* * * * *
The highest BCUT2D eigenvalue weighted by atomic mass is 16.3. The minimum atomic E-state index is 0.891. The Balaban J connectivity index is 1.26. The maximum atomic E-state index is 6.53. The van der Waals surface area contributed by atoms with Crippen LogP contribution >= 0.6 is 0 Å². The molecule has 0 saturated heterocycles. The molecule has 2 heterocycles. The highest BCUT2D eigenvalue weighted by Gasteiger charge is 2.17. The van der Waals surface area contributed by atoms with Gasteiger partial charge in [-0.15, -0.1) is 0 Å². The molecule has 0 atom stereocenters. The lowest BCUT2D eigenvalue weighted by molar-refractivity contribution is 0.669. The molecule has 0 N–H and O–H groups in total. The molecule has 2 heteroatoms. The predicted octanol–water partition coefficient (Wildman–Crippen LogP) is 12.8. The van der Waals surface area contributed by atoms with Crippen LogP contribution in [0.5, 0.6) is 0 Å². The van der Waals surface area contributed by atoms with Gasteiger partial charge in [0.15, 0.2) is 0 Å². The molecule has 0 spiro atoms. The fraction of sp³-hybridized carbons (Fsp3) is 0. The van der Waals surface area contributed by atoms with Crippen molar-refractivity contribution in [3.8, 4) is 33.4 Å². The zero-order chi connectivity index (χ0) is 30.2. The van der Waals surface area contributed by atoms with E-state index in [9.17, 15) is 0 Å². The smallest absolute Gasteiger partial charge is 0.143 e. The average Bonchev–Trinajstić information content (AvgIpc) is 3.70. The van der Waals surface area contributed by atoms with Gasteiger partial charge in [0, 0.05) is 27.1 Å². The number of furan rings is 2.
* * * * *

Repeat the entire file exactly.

The highest BCUT2D eigenvalue weighted by atomic mass is 16.3. The minimum atomic E-state index is 0.891. The Balaban J connectivity index is 1.26. The maximum atomic E-state index is 6.53. The van der Waals surface area contributed by atoms with Crippen LogP contribution >= 0.6 is 0 Å². The molecule has 0 saturated heterocycles. The molecule has 2 heterocycles. The highest BCUT2D eigenvalue weighted by Gasteiger charge is 2.17. The van der Waals surface area contributed by atoms with Gasteiger partial charge in [-0.15, -0.1) is 0 Å². The molecule has 0 atom stereocenters. The lowest BCUT2D eigenvalue weighted by molar-refractivity contribution is 0.669. The molecule has 0 N–H and O–H groups in total. The molecule has 2 heteroatoms. The predicted octanol–water partition coefficient (Wildman–Crippen LogP) is 12.8. The van der Waals surface area contributed by atoms with Crippen LogP contribution in [0.5, 0.6) is 0 Å². The van der Waals surface area contributed by atoms with Gasteiger partial charge in [0.15, 0.2) is 0 Å². The molecule has 0 spiro atoms. The fraction of sp³-hybridized carbons (Fsp3) is 0. The van der Waals surface area contributed by atoms with Crippen molar-refractivity contribution in [3.8, 4) is 33.4 Å². The zero-order chi connectivity index (χ0) is 30.2. The van der Waals surface area contributed by atoms with E-state index in [9.17, 15) is 0 Å². The smallest absolute Gasteiger partial charge is 0.143 e. The average Bonchev–Trinajstić information content (AvgIpc) is 3.70. The van der Waals surface area contributed by atoms with Gasteiger partial charge in [0, 0.05) is 27.1 Å². The number of furan rings is 2.